Before we start, please take note of the following. Any statements that we make today about future results and performance or plans and objectives are forward-looking statements. Actual results may differ as a result of factors, risks and uncertainties over which the company may have no control. Factors that may cause actual results to differ materially are discussed in the company's 10-K, quarterly reports and its other reports filed with the SEC. The company disclaims any obligation or undertaking to update or revise any forward-looking statements. Our SEC reports as well as our press releases are available at our website, lasallehotels.com. Our most recent 8-K and yesterday's press release include reconciliations of non-GAAP measures with the most comparable GAAP measures.
With that, I'll turn the call over to Mike Barnello. Mike?
Thanks, Max, and thanks, everyone, for joining our first quarter call. I'll start out this morning by highlighting our outstanding EBITDA and margins, which again reached a record level for our company in the first quarter. We pride ourselves in our ability to consistently deliver strong bottom line performance during all phases of the lodging cycle.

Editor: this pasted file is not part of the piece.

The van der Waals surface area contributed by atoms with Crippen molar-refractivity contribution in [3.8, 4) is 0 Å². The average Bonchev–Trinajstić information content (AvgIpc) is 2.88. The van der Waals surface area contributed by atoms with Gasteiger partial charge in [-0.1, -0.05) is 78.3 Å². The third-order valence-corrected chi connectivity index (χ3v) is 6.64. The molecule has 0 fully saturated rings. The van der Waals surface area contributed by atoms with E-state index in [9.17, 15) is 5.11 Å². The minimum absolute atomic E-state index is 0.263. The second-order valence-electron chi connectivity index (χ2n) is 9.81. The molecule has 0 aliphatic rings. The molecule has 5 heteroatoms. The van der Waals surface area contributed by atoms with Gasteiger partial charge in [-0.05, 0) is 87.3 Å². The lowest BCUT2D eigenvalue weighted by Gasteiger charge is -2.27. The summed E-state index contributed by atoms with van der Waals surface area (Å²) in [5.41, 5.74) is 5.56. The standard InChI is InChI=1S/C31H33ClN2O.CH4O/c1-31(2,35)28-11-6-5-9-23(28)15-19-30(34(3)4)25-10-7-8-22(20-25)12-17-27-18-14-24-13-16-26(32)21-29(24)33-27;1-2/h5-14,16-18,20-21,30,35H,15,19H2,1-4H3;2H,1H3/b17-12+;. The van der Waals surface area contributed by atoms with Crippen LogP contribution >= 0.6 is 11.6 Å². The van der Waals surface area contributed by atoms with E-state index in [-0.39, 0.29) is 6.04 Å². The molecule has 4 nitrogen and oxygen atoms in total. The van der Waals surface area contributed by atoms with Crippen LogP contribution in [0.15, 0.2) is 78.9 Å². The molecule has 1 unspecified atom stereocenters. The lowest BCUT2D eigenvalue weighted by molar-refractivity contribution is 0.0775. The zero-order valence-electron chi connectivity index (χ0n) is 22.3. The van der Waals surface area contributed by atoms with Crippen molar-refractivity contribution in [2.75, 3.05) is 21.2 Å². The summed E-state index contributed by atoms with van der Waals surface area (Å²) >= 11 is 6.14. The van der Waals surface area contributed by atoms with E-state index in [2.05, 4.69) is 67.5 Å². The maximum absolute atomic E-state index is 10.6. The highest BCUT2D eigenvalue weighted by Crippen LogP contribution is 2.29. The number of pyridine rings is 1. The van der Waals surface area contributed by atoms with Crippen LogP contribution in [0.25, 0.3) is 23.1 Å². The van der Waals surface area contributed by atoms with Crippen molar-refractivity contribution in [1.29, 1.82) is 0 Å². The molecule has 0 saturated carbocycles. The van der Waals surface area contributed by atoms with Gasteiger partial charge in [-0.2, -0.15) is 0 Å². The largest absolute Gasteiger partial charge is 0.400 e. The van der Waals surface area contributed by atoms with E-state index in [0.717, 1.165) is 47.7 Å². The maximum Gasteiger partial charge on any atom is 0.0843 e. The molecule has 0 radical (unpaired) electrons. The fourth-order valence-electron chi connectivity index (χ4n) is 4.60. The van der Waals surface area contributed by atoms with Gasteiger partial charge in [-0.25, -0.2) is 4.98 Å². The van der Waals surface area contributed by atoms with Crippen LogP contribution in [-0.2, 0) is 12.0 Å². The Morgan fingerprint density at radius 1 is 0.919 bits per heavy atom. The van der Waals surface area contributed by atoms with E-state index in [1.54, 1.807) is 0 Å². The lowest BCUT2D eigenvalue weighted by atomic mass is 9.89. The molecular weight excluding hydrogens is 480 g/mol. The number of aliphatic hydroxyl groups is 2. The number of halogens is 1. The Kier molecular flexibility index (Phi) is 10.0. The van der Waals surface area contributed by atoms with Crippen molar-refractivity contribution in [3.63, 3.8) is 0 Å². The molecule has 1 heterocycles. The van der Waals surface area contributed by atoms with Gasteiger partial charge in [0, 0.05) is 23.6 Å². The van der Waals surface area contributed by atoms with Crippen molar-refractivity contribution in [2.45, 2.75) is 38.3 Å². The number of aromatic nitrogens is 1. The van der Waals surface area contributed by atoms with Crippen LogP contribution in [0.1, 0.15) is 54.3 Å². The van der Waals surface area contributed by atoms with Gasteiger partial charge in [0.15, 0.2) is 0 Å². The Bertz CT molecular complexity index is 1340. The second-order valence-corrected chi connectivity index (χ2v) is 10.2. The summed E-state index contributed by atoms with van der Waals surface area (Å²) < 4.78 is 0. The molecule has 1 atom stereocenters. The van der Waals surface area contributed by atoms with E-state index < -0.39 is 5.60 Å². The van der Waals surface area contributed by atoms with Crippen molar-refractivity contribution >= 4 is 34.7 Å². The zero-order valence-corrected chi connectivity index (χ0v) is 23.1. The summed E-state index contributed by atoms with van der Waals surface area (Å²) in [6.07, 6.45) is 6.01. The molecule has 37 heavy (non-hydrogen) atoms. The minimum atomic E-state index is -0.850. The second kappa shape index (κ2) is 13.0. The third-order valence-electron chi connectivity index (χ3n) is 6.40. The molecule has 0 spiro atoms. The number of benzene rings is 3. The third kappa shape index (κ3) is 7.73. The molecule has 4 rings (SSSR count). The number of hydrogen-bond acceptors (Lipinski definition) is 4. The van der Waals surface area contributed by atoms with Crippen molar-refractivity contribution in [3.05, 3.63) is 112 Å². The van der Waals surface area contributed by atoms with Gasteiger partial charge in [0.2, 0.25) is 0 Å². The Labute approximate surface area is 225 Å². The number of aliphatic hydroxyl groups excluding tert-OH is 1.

As such, we are pleased with our 14% adjusted EBITDA increase and 23% adjusted AFFO per share growth in the first quarter. Our impressive AFFO per share growth reflects the benefit of our opportunistic capital markets activities during the last year and the strength of our portfolio.
Our historically best-in-class hotel EBITDA margin rose to 26.5% and expanded by 47 basis points due to our efforts to control expenses, which were flat, despite rising occupancy, wages, and benefits.